About the Manga

1. Weekly Serializations in Shonen Sunday

Ranma began publication in September of 1987 in Shonen Sunday 1987 Volume 36. Urusei Yatsura had ended in Volume 8 earlier that same year, and Rumiko Takahashi was quickly back to work on her newest series. From September 1987 until March of 1996 Ranma was published almost every week and this was the first place it appeared each week. Shonen Sunday contains approximately a dozen other manga series and usually runs about 400 pages each week. Occasionally color pages are published to the usually black and white manga stories. Ranma 's final chapter was published in Shonen Sunday 1996 Volume 12.

2. Tankoban

After the chapters have been published in Shonen Sunday they are collected into small books called tankobans. A tankoban is a collection of 10 chapters and are published every 3 to 4 months. All color pages that were initially published in Shonen Sunday are converted to gray scale in the tankobans. Ranma was ultimately collected into 38 tankoban volumes. Ranma volume 34 was the title that took Rumiko Takahashi over the 100 million volumes sold mark (in terms of all her work collectively). A celebration was held July 6, 1995 to mark the occasion.

3. Shinsoban

In 2002 Shogakukan began publishing Ranma in a new format called "shinsoban". Shinsoban are essentially the same as tankoban except with a new logo and cover scheme. The content for each volume is the exact same as its tankoban counterpart with the exception of the color artwork used on the back and inside covers of the book.

4. Memorial Book

The Ranma Memorial Book was published just as the manga ended in 1996. It collects various illustrations from the series, features an interview with Rumiko Takahashi, and has summaries of all of Ranma's battles, his daily schedule, and other interesting tidbits, including some illustrations done exclusively for the book. A second printing was released in 2003 that has a blue background on the cover.

5. Movie + OVA Visual Comic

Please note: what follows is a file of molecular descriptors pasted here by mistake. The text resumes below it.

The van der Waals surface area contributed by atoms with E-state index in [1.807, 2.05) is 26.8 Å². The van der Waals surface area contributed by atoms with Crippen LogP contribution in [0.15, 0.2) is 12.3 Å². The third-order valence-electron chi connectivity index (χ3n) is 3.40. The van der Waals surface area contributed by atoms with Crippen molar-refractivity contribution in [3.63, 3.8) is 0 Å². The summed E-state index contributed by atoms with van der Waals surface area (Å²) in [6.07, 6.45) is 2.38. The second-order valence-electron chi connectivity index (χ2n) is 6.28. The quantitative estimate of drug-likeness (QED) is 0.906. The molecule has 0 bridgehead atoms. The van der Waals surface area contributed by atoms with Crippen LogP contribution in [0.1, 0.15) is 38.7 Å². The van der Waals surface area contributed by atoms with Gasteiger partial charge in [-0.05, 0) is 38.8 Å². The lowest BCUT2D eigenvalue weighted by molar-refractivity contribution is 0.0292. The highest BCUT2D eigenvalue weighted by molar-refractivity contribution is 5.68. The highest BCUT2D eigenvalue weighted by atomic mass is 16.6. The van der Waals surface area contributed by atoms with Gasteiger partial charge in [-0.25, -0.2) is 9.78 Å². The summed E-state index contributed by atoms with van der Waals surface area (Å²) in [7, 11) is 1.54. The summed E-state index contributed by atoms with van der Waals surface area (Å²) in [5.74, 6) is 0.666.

This interesting tankoban sized book uses cels from the OVAs "The One To Carry On Part 1 & 2" as well as the third movie "Team Ranma vs. The Legendary Phoenix" to make a manga versions of those stories. The majority of the book is in color and also contains information on the Japanese voices of the series as well as character designs and a layout of the Tendo Dojo.

6. Tobidase! Ranma

This is a book released by the Kitty Animation Circle, the official club of Kitty Animation. It was published just as production for the anime got underway and has some highlights of the crew and major cast members from the beginning of the series. It also contains information on the Urusei Yatsura OAV series, and was the companion book to "Urusei Yatsura vs. Maison Ikkoku Carnival".

7. Video Game Guides

The three guidebooks were made for the the Super Famicom fighting games (the latter two) and the roleplaying game. Each book is filled with color images and helpful hints. The books also contain interviews with the programmers, voice actors discussing the games, and an interview with Takahashi herself.

8. Foreign Language Editions

Rumiko Takahashi's works are published in a variety of languages. The American distribution rights are handled by Viz Communications, one of the leading manga translation companies which is owned by Shogakukan and Shueisha. In America two chapters were published each month and then later collected into a graphic novel, which usually contains the same material as a tankoban, but in a larger format. Eventually Viz gave up on the monthly comic book format, and instead brought began bringing out the series every few months in a format much more similar to the Japanese tankoban releases. Takahashi's works are wildly popular in Europe and Asia and have been translated into Chinese, Korean, Spanish, Italian and French as well.

9. Atsuko Nakajima Art Book

This book, entitled Nakajima Atsuko Gashuu contains selections from Atsuko Nakajima's character design work (Ranma , Jewel BEM Hunter Lime, and You're Under Arrest illustrations are all included in the book) along with commentary of each of her drawings.

10. My First Big

This line of books reprints the original stories in unnumbered collections on cheap newsprint. They're often sold at convience stores, and are cheap, disposable reads. Each book has an individual title such as "Ranma ga Kita" (Here's Ranma), "Kawaikunee" (Uncute), "Happosai Okoru" (Happosai Gets Angry), "Bakusai Shobu" (Blasting Victory), "Shinpi no Kenin" (The Mysterious Fist Mark), "Kakutou Engeikai" (Grappling Show), and "Onsen he Ikou" (Let's Go to the Onsen).

11. Ranma TV Drama Kinen Yorinuki Kanzenban

Released on December 1, 2011 and featuring selected stories and color illustrations reprinted in the larger A5 format, interviews with the cast of the drama, and new illustrated covers by Rumiko Takahashi. The two books were primarily used to promote the live-action television drama that aired on December 9th.


An Introduction to Ranma